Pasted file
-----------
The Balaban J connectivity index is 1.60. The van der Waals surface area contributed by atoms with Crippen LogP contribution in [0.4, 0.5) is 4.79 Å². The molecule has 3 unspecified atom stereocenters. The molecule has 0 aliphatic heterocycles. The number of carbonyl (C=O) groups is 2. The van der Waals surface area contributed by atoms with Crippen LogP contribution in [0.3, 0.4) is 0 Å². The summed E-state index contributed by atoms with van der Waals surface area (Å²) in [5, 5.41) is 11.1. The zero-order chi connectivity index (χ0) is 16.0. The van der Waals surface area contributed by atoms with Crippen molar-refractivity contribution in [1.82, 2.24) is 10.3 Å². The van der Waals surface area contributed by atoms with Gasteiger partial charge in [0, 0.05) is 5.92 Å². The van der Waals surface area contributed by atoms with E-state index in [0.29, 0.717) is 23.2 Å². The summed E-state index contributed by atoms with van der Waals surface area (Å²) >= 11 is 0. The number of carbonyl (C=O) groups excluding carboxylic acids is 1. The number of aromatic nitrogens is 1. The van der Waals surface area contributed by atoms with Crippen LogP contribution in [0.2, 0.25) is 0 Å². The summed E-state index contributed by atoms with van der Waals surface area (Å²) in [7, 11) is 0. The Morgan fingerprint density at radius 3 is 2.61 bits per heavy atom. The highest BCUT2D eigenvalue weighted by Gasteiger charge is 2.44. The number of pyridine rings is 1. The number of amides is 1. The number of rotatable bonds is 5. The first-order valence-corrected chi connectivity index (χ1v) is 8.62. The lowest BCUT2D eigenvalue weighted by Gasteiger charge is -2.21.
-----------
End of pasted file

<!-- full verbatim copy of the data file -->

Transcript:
The Balaban J connectivity index is 1.60. The van der Waals surface area contributed by atoms with Crippen LogP contribution in [0.4, 0.5) is 4.79 Å². The molecule has 3 unspecified atom stereocenters. The molecule has 0 aliphatic heterocycles. The number of carbonyl (C=O) groups is 2. The van der Waals surface area contributed by atoms with Crippen LogP contribution in [0.3, 0.4) is 0 Å². The summed E-state index contributed by atoms with van der Waals surface area (Å²) in [5, 5.41) is 11.1. The zero-order chi connectivity index (χ0) is 16.0. The van der Waals surface area contributed by atoms with Crippen molar-refractivity contribution in [1.82, 2.24) is 10.3 Å². The van der Waals surface area contributed by atoms with Gasteiger partial charge in [0, 0.05) is 5.92 Å². The van der Waals surface area contributed by atoms with E-state index in [0.29, 0.717) is 23.2 Å². The summed E-state index contributed by atoms with van der Waals surface area (Å²) >= 11 is 0. The number of carbonyl (C=O) groups excluding carboxylic acids is 1. The number of aromatic nitrogens is 1. The van der Waals surface area contributed by atoms with Crippen LogP contribution in [0.2, 0.25) is 0 Å². The summed E-state index contributed by atoms with van der Waals surface area (Å²) in [7, 11) is 0. The Morgan fingerprint density at radius 3 is 2.61 bits per heavy atom. The highest BCUT2D eigenvalue weighted by Gasteiger charge is 2.44. The number of pyridine rings is 1. The number of amides is 1. The number of rotatable bonds is 5. The first-order valence-corrected chi connectivity index (χ1v) is 8.62. The lowest BCUT2D eigenvalue weighted by Gasteiger charge is -2.21.